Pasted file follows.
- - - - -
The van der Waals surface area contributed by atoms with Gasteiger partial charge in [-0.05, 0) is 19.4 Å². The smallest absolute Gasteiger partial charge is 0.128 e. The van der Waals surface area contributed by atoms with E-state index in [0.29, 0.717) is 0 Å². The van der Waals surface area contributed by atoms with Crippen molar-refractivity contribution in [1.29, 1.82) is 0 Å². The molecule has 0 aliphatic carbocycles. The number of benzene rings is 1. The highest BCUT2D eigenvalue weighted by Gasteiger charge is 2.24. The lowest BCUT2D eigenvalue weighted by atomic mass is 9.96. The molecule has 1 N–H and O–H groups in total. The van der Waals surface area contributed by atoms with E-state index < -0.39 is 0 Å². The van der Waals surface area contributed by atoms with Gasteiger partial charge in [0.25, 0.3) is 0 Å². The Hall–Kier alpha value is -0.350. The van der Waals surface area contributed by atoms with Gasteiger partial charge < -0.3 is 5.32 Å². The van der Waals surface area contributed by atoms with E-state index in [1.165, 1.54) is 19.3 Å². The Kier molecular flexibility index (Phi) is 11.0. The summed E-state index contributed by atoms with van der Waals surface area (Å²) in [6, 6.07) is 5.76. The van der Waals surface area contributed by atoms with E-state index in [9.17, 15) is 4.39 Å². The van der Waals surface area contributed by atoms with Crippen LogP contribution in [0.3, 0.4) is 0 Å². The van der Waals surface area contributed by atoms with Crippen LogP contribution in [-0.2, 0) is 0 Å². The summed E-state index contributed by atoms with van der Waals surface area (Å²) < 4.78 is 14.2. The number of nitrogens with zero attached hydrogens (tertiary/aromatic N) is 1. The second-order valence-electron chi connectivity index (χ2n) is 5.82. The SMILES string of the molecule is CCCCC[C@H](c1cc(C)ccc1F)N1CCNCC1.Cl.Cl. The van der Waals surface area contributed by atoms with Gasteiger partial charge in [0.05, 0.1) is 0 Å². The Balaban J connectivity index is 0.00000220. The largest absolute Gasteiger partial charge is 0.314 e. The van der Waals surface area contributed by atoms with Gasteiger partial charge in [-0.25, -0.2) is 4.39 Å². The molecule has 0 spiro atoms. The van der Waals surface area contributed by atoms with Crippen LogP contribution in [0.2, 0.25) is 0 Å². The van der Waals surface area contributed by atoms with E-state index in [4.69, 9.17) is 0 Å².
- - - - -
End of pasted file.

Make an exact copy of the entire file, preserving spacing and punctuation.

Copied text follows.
The van der Waals surface area contributed by atoms with Gasteiger partial charge in [-0.05, 0) is 19.4 Å². The smallest absolute Gasteiger partial charge is 0.128 e. The van der Waals surface area contributed by atoms with E-state index in [0.29, 0.717) is 0 Å². The van der Waals surface area contributed by atoms with Crippen molar-refractivity contribution in [1.29, 1.82) is 0 Å². The molecule has 0 aliphatic carbocycles. The number of benzene rings is 1. The highest BCUT2D eigenvalue weighted by Gasteiger charge is 2.24. The lowest BCUT2D eigenvalue weighted by atomic mass is 9.96. The molecule has 1 N–H and O–H groups in total. The van der Waals surface area contributed by atoms with E-state index < -0.39 is 0 Å². The van der Waals surface area contributed by atoms with Gasteiger partial charge in [0.25, 0.3) is 0 Å². The Hall–Kier alpha value is -0.350. The van der Waals surface area contributed by atoms with Gasteiger partial charge < -0.3 is 5.32 Å². The van der Waals surface area contributed by atoms with E-state index in [1.165, 1.54) is 19.3 Å². The Kier molecular flexibility index (Phi) is 11.0. The summed E-state index contributed by atoms with van der Waals surface area (Å²) in [6, 6.07) is 5.76. The van der Waals surface area contributed by atoms with E-state index in [9.17, 15) is 4.39 Å². The van der Waals surface area contributed by atoms with Crippen LogP contribution in [0.3, 0.4) is 0 Å². The van der Waals surface area contributed by atoms with Crippen LogP contribution in [-0.2, 0) is 0 Å². The summed E-state index contributed by atoms with van der Waals surface area (Å²) < 4.78 is 14.2. The number of nitrogens with zero attached hydrogens (tertiary/aromatic N) is 1. The second-order valence-electron chi connectivity index (χ2n) is 5.82. The SMILES string of the molecule is CCCCC[C@H](c1cc(C)ccc1F)N1CCNCC1.Cl.Cl. The van der Waals surface area contributed by atoms with Gasteiger partial charge in [0.05, 0.1) is 0 Å². The Balaban J connectivity index is 0.00000220. The largest absolute Gasteiger partial charge is 0.314 e. The van der Waals surface area contributed by atoms with Gasteiger partial charge in [-0.25, -0.2) is 4.39 Å². The molecule has 0 spiro atoms. The van der Waals surface area contributed by atoms with Crippen LogP contribution in [0.2, 0.25) is 0 Å². The van der Waals surface area contributed by atoms with E-state index in [4.69, 9.17) is 0 Å².